Keith James was in third grade back in his hometown of Wichita, Kansas, when his teacher called his mom in for a conference. The teacher wanted James to go into an accelerated learning program at a school across town. But there was a catch. He would be the first African American student to attend.
His mom, Patricia James, had grown up in small-town Oklahoma and went to college at Wichita State. Her first year there she fell in love.
“He was a James Dean wannabe, a high-school dropout with a cigarette pack in his shirt sleeve and a pool hustler,” James says of his father.
When Patricia James became pregnant, she dropped out of college and took a job as a maid. So when her son had the chance to get into a program for smart kids, she had a quick answer.
“She didn’t bat an eye. She said, ‘I guess we’re going to bus him across town,’” James says. It would be another two years before Wichita began integrating its schools, and those two years of being the only African American student meant constant verbal abuse, James recalls.
But it’s also what helped prepare him for his current role as mayor of West Palm Beach. He’s the first African American mayor since the city rewrote its charter in 1991 to give mayors the power to oversee the government, a so-called strong mayor system. Those years as the only African American kid meant he had a trial-by-fire understanding of politics, of the need to befriend enemies and talk his way out of problems.
In high school, James had a counselor ask him his plans for college. When James said his only goal was to get out of Kansas, the counselor asked if he’d considered the Ivy League. “I turned to him and said, ‘the Ivy what?’” James remembers.
Throughout school, James had maintained a nearly perfect A average, mostly because his greatest fear was disappointing mom. “If I brought home a B, there had to be a pretty good explanation,” James says, “and there was never a good enough explanation.”
James sat down with the counselor and wrote letters to every Ivy League school asking for applications. When he enrolled at Harvard, the change in culture was “a significant adjustment.” It wasn’t just about the different types of people, but it was also that James had never been east of Kansas City.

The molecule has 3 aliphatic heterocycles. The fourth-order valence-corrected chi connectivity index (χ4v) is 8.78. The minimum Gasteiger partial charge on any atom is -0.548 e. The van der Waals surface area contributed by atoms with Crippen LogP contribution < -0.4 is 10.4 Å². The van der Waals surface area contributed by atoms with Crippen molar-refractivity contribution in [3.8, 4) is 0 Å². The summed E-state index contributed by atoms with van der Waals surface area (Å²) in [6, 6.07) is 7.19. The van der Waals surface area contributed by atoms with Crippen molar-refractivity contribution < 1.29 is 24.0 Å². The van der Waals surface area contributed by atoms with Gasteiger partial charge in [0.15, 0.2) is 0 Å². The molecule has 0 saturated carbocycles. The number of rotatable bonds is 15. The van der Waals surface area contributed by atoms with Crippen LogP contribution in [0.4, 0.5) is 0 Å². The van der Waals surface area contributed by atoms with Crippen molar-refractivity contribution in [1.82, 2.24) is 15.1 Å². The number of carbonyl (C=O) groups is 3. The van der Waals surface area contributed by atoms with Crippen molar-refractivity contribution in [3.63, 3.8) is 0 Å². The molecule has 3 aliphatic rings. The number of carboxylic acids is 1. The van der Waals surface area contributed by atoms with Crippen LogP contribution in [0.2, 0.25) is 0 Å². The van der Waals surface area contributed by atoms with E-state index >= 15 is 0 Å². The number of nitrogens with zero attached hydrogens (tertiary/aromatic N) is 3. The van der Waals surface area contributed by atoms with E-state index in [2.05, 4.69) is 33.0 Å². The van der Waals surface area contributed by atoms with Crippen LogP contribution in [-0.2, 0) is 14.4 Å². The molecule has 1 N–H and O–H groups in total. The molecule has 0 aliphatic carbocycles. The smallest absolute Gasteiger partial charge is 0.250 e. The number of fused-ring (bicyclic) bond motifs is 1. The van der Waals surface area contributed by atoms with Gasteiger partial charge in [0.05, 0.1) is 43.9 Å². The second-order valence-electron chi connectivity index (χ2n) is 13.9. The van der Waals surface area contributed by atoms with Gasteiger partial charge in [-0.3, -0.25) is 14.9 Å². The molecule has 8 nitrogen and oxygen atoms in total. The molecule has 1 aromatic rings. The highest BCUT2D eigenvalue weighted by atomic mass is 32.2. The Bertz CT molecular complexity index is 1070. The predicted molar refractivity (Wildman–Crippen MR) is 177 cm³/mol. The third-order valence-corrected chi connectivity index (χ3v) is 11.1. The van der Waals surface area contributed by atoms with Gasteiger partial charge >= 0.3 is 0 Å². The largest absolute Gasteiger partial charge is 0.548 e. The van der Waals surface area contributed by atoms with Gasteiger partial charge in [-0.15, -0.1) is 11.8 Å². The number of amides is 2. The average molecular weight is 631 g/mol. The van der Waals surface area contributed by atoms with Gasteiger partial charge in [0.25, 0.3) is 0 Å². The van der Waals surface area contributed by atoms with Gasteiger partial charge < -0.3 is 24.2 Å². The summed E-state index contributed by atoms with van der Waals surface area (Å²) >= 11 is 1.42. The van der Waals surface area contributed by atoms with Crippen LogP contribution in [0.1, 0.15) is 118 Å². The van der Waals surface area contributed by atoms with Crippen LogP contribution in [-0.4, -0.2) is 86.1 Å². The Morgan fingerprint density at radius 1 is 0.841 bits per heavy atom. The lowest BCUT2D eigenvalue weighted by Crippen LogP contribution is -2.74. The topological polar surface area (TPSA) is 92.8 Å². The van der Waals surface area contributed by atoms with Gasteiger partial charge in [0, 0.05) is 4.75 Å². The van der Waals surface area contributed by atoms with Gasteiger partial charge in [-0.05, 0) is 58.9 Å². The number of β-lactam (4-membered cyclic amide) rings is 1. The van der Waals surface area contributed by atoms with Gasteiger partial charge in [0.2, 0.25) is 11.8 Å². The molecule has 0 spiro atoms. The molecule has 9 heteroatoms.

While he had many successes, James says his biggest failure came in 2005. His kids were teenagers when James says it was his own arrogance that caused his divorce. “I had to look at myself in the mirror and take full responsibility for my failure of marriage.”
Five years passed before then-mayor Lois Frankel approached him about running for the city council. By then, James says he had faced the self-pity that followed hitting rock bottom.
In this year’s election, James beat out two seasoned politicians in the first round of voting, capturing half of the votes and avoiding a runoff. He says he has an underlying mission with everything he does now to give everyone the opportunity to succeed in West Palm.
“I want to build the ability for opportunity for all,” he says. That means more employment opportunities and affordable housing most of all, along with making the city more attractive to companies.”
Being African American and leading the city carries a weight. “It does come with the responsibility that there is no room for error,” James says. “My mother taught me you must be twice as good.”
He says he also knows he has a responsibility to succeed because of the sacrifice his mom made cleaning toilets for so many years. Patricia James, now 80, recently went to the graduation of James’ daughter, who also earned a law degree from Harvard.
“I watched a tear go down my mother’s cheek,” James says. “That’s two generations now given an opportunity because of her sacrifice.”